The federal government and Canadian provinces and territories have been welcoming permanent residents through three main avenues:
- Economic immigrants bringing both capital and labour skills,
- Family members sponsored under the family reunification program,
- Refugees who are accepted into the country on humanitarian and compassionate grounds.
The economic class accounts for the largest share of immigration to Canada, with 6 in 10 immigrants selected for their positive impact on the economy.
Most economic immigrants are highly skilled workers who apply from abroad, as well as highly skilled temporary workers and international students already living in Canada.
Eligible immigration candidates who enter the Express Entry pool are ranked based on a the Comprehensive Ranking System (CRS) which awards points for age, education, work experience and proficiency in English and/or French.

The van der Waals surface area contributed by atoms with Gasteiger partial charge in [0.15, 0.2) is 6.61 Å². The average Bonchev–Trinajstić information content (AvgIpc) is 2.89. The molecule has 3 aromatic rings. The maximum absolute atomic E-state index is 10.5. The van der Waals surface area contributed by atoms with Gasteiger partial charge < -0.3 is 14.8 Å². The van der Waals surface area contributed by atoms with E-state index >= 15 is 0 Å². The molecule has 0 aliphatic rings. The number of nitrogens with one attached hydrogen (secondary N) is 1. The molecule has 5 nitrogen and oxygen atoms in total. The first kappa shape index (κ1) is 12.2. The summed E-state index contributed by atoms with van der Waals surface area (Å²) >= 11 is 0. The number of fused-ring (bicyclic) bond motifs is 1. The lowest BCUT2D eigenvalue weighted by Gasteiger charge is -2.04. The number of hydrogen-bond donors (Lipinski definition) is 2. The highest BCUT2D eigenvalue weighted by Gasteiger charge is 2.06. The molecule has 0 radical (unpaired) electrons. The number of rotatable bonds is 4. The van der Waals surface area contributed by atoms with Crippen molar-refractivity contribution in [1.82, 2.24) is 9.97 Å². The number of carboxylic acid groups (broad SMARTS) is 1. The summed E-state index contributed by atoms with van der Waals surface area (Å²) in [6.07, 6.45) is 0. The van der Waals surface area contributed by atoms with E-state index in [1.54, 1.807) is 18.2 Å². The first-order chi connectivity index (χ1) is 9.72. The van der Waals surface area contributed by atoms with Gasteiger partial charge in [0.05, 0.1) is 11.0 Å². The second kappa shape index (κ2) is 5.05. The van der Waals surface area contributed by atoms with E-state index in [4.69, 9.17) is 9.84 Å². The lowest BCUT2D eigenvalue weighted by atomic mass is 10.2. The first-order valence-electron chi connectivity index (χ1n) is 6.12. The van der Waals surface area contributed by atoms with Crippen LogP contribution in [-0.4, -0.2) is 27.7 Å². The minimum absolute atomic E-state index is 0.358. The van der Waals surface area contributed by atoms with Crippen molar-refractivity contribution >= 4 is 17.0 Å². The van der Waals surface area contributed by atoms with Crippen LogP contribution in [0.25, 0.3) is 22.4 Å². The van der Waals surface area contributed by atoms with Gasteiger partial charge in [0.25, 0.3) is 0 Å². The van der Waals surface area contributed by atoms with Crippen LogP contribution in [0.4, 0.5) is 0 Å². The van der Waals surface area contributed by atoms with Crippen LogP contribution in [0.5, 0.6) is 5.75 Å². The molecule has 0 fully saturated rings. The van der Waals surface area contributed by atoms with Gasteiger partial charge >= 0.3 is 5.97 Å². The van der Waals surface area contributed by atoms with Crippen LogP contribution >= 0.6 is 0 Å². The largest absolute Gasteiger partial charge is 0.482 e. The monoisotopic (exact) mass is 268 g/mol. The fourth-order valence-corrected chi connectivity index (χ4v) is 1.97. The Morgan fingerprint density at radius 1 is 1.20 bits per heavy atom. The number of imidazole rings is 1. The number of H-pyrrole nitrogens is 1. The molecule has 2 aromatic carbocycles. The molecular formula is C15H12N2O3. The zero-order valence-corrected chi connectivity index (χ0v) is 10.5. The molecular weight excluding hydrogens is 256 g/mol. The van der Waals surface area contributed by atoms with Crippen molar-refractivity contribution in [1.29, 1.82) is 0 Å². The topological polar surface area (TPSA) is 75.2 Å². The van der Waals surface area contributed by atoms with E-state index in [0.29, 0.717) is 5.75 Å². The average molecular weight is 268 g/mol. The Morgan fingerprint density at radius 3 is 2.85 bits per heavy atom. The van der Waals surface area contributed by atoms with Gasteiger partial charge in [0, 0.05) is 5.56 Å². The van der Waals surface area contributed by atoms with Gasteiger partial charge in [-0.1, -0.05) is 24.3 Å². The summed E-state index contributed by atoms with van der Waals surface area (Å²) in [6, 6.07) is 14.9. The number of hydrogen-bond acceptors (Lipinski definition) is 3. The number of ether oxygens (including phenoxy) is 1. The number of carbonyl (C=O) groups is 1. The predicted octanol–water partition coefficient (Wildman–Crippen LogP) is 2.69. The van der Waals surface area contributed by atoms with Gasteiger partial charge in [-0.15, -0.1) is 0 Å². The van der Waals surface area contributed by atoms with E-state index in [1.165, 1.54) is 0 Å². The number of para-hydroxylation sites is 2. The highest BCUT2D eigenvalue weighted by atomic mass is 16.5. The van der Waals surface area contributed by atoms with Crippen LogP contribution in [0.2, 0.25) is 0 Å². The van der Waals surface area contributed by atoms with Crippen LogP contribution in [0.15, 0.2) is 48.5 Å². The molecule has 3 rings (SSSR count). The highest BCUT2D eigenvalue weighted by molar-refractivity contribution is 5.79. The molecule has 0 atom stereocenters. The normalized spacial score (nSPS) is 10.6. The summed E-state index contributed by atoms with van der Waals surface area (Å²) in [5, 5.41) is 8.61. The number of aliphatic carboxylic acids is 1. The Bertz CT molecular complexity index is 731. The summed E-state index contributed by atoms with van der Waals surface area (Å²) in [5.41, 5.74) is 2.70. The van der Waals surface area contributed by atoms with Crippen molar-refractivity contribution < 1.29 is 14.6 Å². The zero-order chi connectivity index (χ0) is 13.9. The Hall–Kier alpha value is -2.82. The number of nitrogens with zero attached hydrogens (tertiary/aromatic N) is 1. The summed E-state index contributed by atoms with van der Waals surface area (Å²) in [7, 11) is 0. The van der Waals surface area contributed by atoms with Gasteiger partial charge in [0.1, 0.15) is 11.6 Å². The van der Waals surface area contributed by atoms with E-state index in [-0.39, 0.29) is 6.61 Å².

In addition, the federal government has a host of pilot programs that fall under the economic category
Canada’s Provincial Nominee Program (PNP) has grown substantially since its introduction in the 1990s and has now become the second most important avenue for skilled foreign workers to obtain permanent residence in Canada, after the Express Entry system.
The PNP allows participating Canadian provinces and territories to nominate a set number of immigration candidates for permanent residence each year through its own unique program.
Each of these programs is designed to provide Canadian provinces, with greater flexibility and the ability to tailor economic immigration to their specific labour market needs and overall economic development priorities.
(Source CIC News, edited)